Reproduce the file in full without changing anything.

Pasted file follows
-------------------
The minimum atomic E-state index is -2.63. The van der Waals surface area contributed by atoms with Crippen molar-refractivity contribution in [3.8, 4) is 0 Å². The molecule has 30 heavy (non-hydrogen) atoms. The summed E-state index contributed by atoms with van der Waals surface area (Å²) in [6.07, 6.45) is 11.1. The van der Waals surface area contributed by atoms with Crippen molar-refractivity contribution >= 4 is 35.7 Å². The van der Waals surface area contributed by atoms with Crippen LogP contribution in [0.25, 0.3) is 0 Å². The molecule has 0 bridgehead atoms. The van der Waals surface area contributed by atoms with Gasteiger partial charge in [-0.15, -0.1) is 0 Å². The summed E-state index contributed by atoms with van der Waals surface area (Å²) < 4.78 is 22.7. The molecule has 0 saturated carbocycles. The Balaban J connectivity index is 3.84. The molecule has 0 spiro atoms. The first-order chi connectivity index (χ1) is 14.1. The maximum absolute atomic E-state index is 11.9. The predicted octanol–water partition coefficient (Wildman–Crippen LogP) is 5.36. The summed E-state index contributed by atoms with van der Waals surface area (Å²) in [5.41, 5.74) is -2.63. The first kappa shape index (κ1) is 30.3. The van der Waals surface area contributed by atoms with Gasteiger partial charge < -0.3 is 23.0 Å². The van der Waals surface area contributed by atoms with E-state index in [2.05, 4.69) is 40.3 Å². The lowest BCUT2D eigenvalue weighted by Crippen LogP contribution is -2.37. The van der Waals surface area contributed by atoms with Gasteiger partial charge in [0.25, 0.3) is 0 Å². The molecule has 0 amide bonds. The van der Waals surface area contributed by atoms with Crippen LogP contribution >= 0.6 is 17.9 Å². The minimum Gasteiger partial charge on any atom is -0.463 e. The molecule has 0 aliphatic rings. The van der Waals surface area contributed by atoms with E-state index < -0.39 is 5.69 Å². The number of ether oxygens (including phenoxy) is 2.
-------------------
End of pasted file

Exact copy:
The minimum atomic E-state index is -2.63. The van der Waals surface area contributed by atoms with Crippen molar-refractivity contribution in [3.8, 4) is 0 Å². The molecule has 30 heavy (non-hydrogen) atoms. The summed E-state index contributed by atoms with van der Waals surface area (Å²) in [6.07, 6.45) is 11.1. The van der Waals surface area contributed by atoms with Crippen molar-refractivity contribution >= 4 is 35.7 Å². The van der Waals surface area contributed by atoms with Crippen LogP contribution in [0.25, 0.3) is 0 Å². The molecule has 0 bridgehead atoms. The van der Waals surface area contributed by atoms with Gasteiger partial charge in [-0.15, -0.1) is 0 Å². The summed E-state index contributed by atoms with van der Waals surface area (Å²) < 4.78 is 22.7. The molecule has 0 saturated carbocycles. The Balaban J connectivity index is 3.84. The molecule has 0 spiro atoms. The first-order chi connectivity index (χ1) is 14.1. The maximum absolute atomic E-state index is 11.9. The predicted octanol–water partition coefficient (Wildman–Crippen LogP) is 5.36. The summed E-state index contributed by atoms with van der Waals surface area (Å²) in [5.41, 5.74) is -2.63. The first kappa shape index (κ1) is 30.3. The van der Waals surface area contributed by atoms with Gasteiger partial charge < -0.3 is 23.0 Å². The van der Waals surface area contributed by atoms with E-state index in [2.05, 4.69) is 40.3 Å². The lowest BCUT2D eigenvalue weighted by Crippen LogP contribution is -2.37. The van der Waals surface area contributed by atoms with Gasteiger partial charge in [0.25, 0.3) is 0 Å². The molecule has 0 amide bonds. The van der Waals surface area contributed by atoms with Crippen LogP contribution >= 0.6 is 17.9 Å². The minimum Gasteiger partial charge on any atom is -0.463 e. The molecule has 0 aliphatic rings. The van der Waals surface area contributed by atoms with E-state index < -0.39 is 5.69 Å². The number of ether oxygens (including phenoxy) is 2.